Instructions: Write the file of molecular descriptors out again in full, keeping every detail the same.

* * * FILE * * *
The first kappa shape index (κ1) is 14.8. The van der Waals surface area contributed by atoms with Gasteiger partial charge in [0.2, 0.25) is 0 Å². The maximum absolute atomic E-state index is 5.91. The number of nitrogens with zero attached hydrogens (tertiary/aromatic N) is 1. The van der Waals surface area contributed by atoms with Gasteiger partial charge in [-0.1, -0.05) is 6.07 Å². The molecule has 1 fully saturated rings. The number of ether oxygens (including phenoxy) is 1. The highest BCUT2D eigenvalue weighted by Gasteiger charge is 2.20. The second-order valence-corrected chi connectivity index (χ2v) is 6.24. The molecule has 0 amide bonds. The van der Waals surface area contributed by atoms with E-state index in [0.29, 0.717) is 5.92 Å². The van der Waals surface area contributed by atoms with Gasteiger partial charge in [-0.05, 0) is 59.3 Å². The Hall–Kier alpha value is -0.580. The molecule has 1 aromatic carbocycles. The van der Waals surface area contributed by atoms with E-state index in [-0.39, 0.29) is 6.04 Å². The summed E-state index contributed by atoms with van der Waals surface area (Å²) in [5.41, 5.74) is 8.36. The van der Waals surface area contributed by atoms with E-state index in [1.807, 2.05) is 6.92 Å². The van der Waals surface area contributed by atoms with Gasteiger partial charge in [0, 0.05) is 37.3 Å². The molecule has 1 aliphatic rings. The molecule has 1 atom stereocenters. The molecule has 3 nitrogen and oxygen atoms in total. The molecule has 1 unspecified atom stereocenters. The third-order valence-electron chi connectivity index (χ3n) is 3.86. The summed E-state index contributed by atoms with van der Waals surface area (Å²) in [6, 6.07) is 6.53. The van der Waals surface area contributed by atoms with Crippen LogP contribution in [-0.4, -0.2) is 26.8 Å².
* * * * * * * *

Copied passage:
The first kappa shape index (κ1) is 14.8. The van der Waals surface area contributed by atoms with Gasteiger partial charge in [0.2, 0.25) is 0 Å². The maximum absolute atomic E-state index is 5.91. The number of nitrogens with zero attached hydrogens (tertiary/aromatic N) is 1. The van der Waals surface area contributed by atoms with Gasteiger partial charge in [-0.1, -0.05) is 6.07 Å². The molecule has 1 fully saturated rings. The number of ether oxygens (including phenoxy) is 1. The highest BCUT2D eigenvalue weighted by Gasteiger charge is 2.20. The second-order valence-corrected chi connectivity index (χ2v) is 6.24. The molecule has 0 amide bonds. The van der Waals surface area contributed by atoms with E-state index in [0.29, 0.717) is 5.92 Å². The van der Waals surface area contributed by atoms with Gasteiger partial charge in [-0.05, 0) is 59.3 Å². The Hall–Kier alpha value is -0.580. The molecule has 1 aromatic carbocycles. The van der Waals surface area contributed by atoms with E-state index in [-0.39, 0.29) is 6.04 Å². The summed E-state index contributed by atoms with van der Waals surface area (Å²) in [5.41, 5.74) is 8.36. The van der Waals surface area contributed by atoms with E-state index in [1.807, 2.05) is 6.92 Å². The van der Waals surface area contributed by atoms with Gasteiger partial charge in [0, 0.05) is 37.3 Å². The molecule has 1 aliphatic rings. The molecule has 1 atom stereocenters. The molecule has 3 nitrogen and oxygen atoms in total. The molecule has 1 unspecified atom stereocenters. The third-order valence-electron chi connectivity index (χ3n) is 3.86. The summed E-state index contributed by atoms with van der Waals surface area (Å²) in [6, 6.07) is 6.53. The van der Waals surface area contributed by atoms with Crippen LogP contribution in [-0.4, -0.2) is 26.8 Å².